The construction phase of the project began on 5 December 2022 in Australia and South Africa, with delegations from each of the eight countries leading the project attending ceremonies to celebrate the event. The Australian part of the project comprises 100,000 antennas built across 74 km (46 mi), also in the Murchison region, in the traditional lands of the Wajarri Aboriginal people. Bulldozers were expected to start working on the site in early 2023, with the completion date estimated as 2028. The site has been named Inyarrimanha Ilgari Bundara, which means 'sharing sky and stars' in the Wajarri language.
The SKA will combine the signals received from thousands of small antennas spread over a distance of several thousand kilometres to simulate a single giant radio telescope capable of extremely high sensitivity and angular resolution, using a technique called aperture synthesis. Some of the sub-arrays of the SKA will also have a very large field-of-view (FOV), making it possible to survey very large areas of sky at once. One innovative development is the use of focal-plane arrays using phased-array technology to provide multiple FOVs. This will greatly increase the survey speed of the SKA and enable several users to observe different pieces of the sky simultaneously, which is useful for (e.g.) monitoring multiple pulsars. The combination of a very large FOV with high sensitivity means that the SKA will be able to compile extremely large surveys of the sky considerably faster than any other telescope.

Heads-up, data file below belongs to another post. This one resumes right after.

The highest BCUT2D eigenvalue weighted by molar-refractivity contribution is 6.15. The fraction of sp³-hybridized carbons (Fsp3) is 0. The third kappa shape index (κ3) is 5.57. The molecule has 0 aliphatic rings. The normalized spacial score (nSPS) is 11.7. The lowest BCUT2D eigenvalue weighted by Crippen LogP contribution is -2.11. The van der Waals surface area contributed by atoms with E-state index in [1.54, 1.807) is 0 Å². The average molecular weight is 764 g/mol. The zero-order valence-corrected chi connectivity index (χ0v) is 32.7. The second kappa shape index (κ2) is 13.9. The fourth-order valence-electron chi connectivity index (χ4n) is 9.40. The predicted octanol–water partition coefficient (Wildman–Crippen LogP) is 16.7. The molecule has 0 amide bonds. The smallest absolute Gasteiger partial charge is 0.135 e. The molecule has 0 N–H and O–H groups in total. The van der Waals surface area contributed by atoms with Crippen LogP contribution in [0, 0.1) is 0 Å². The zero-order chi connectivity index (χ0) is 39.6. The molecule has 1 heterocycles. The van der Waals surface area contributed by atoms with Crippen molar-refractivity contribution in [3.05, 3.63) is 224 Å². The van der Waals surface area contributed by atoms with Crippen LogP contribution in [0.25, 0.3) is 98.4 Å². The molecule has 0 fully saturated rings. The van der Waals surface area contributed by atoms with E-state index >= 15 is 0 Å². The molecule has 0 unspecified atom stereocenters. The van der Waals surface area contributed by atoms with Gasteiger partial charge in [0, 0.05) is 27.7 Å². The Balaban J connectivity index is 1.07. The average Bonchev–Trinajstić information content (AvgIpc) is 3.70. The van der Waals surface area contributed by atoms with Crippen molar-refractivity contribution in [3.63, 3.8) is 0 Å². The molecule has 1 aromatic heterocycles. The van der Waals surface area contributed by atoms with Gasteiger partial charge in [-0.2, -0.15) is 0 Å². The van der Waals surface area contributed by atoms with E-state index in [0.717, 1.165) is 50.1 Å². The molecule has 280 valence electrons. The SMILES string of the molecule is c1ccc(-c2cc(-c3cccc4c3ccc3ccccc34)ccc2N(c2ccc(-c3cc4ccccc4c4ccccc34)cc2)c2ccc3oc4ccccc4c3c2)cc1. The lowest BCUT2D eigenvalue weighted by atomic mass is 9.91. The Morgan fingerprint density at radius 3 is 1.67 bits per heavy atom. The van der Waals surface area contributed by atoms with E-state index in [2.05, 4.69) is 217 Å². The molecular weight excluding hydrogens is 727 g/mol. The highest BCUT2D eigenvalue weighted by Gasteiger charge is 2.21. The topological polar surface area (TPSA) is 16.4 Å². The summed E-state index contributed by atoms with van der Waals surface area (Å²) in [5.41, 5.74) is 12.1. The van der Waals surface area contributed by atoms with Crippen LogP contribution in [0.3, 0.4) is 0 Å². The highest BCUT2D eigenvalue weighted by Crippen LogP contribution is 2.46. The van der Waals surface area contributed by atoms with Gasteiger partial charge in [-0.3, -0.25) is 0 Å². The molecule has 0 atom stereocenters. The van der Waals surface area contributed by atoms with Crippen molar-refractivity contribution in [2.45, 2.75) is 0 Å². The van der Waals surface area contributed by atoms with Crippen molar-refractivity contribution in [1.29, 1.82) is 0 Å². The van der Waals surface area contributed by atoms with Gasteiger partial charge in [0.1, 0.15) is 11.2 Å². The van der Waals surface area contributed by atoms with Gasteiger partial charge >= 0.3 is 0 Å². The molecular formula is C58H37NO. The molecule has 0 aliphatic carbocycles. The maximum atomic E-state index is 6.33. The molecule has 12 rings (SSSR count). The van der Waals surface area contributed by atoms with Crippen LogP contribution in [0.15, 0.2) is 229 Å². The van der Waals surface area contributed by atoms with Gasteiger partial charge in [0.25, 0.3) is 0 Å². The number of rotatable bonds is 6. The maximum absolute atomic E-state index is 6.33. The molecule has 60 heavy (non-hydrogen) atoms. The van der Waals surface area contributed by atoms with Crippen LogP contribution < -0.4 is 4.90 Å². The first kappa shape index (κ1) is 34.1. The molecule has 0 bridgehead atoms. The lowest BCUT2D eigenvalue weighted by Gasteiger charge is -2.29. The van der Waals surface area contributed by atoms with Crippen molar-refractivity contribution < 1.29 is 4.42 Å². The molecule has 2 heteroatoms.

The combined SKA will provide a wide range of coverage, with Australia's Murchison Widefield Array providing low-frequency converage and South Africa's MeerKAT providing mid-frequency coverage. There will be continuous frequency coverage from 50 MHz to 14 GHz in the first two phases of its construction.
- Phase 1: Providing ~10% of the total collecting area at low and mid frequencies by 2023 (SKA1).
- Phase 2: Completion of the full array (SKA2) at low and mid frequencies by 2030.
The frequency range from 50 MHz to 14 GHz, spanning more than two decades, cannot be realised using one design of antenna and so the SKA will comprise separate sub-arrays of different types of antenna elements that will make up the SKA-low, SKA-mid and survey arrays: